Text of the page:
How Pilita Corrales manages to still sing high notes at 78
Retirement? The word has never crossed Pilita Corrales’ mind in the six decades she has so far spent in the entertainment biz.
“Maybe 10 years from now—how about that?” she told reporters at a recent press conference for her coming concert, “An Evening with Pilita,” whose title is a nod to the popular musical TV show she topbilled from 1965 to 1972.
“As long as there are people who want to listen to me, and as long as the Lord gives me good health, I will continue.”
Pilita, dubbed Asia’s Queen of Song, remains active in the live-music scene—as she so prefers. She still goes on concert tours abroad. And every so often, she makes guest appearances on TV shows, like the GMA 7 sitcom “Hay, Bahay!”
Still, not once did performing feel like a chore for Pilita. “The passion has to be there, always. Because otherwise, you won’t be able to deliver as you should,” she pointed out. “In my case, I’d love to continue singing, so I need to work hard, and learn and memorize songs.”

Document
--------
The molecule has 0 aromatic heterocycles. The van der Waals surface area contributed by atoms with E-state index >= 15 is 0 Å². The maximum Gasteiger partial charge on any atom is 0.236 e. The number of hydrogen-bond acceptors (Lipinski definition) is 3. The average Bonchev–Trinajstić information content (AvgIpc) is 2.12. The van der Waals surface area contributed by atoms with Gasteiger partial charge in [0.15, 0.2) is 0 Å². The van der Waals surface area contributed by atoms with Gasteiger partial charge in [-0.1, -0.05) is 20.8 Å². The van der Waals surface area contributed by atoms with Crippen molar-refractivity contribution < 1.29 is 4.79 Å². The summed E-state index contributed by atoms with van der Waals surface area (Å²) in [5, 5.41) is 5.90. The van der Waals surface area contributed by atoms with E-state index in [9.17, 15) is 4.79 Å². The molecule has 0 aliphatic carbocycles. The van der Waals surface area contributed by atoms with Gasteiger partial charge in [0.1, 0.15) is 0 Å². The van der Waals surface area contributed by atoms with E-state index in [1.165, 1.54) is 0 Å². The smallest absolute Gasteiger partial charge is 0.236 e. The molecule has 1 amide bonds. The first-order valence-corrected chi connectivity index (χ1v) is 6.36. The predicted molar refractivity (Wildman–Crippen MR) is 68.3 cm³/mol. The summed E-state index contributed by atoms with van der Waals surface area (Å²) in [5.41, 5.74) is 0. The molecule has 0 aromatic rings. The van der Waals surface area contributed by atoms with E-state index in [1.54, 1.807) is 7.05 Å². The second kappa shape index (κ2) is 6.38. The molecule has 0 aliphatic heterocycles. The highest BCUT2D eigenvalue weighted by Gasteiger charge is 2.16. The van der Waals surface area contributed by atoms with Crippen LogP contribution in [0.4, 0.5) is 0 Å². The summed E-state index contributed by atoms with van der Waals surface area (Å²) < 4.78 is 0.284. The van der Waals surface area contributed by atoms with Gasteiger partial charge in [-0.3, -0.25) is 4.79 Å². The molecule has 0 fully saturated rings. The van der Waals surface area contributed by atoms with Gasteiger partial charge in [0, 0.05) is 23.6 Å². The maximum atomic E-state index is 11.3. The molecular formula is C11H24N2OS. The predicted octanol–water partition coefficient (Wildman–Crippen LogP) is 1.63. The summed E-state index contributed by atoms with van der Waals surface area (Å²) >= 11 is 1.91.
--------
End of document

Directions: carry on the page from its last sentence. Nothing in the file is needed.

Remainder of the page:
What excites her most about singing these days is the fact that she’s now able to pull off her old songs in their original key—thanks to her decision to quit smoking.
“I used to smoke, but I stopped seven years ago because of a severe vertigo attack that forced me to lie down without moving for seven days. The thought of having another episode deterred me from smoking again,” she related. “Yes, smoking makes your voice kind of sexy, but I’d rather have my old key back.”
“An Evening with Pilita,” which will be held on Nov. 17 at The Theatre at Solaire (call 891-9999), is the casino-resort’s third installment of its “icons series.” It’ll pay tribute to Pilita’s legacy, and look back at her journey, starting from her rise to fame in Melbourne, Australia in the ’50s.
Special guests include Angie dela Cruz and Nikki Ross of the Wing Duo, her children Jackie Lou Blanco and Monching Gutierrez, and granddaughter Janine Gutierrez.
“My first albums were recorded there, and I will definitely sing songs from those. There will be a lot of tidbits about my career in Melbourne,” said the 78-year-old singer.
“I was very popular over there because I had hits, and could sing in different languages—Tagalog, English, Spanish, Cebuano,” she recalled. “I became a regular in the show, ‘In Melbourne Tonight.’ Gowns were expensive back then. But since my mom created what I wore, I got to put on a new gown three times a week, which the fans always looked forward to.”
“There’s even a street named after me there!” added the seasoned artist, who’s famous for her rendition of the ballad “Kapantay Ay Langit,” and the way she bends her body backwards as she reaches for a high note.
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